Dr. Charles Czeisler, a Harvard Medical School sleep expert who testified Friday at the wrongful-death trial of concert promoter AEG LIve said the medicine Dr. Conrad Murray had been providing Jackson to treat his insomnia prevented the pop star from getting REM --rapid eye movement -- sleep which is essential to keep the brain and body alive.
"The symptoms that Mr. Jackson was exhibiting were consistent with what someone might expect to see of someone suffering from total sleep deprivation over a chronic period," Czeisler said.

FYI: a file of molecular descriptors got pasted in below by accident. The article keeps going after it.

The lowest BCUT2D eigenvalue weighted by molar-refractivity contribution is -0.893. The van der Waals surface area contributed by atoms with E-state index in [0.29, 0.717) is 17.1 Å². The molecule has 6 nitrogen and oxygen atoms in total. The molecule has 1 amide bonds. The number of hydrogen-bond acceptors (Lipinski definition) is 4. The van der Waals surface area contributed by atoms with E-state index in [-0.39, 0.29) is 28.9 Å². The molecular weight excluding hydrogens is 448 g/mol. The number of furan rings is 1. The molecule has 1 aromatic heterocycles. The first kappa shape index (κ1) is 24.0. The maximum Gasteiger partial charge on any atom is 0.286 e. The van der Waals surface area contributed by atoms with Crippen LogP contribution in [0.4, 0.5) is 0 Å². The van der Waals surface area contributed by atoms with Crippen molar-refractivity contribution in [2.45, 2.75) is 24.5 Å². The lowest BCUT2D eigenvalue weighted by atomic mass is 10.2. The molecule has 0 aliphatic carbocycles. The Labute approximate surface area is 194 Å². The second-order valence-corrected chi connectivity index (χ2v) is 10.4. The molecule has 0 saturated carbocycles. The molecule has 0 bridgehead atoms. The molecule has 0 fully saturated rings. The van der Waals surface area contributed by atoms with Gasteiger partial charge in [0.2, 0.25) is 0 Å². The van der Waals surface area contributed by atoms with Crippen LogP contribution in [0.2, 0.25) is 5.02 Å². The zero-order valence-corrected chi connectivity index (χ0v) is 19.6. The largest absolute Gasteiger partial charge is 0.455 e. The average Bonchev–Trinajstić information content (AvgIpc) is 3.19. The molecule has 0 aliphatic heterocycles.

A few members on Jackson's staff have testified that during his last days the singer exhibited odd behaviors including forgetting the lyrics to some of his most famous songs, talking to himself at times and paranoia.
"I believe that that constellation of symptoms was more probably than not induced by total sleep deprivation over a chronic period," Czeisler testified.
Czeisler added that Propofol, the drug that Murray was providing Jackson, disrupts the normal sleep cycle by making the patient feel rested even when they're not getting any REM sleep.
If the singer had not died of an overdose on surgical anesthetics on June 25, 2009 the lack of REM sleep on his system may have cost him his life within days anyway, Czeisler said.
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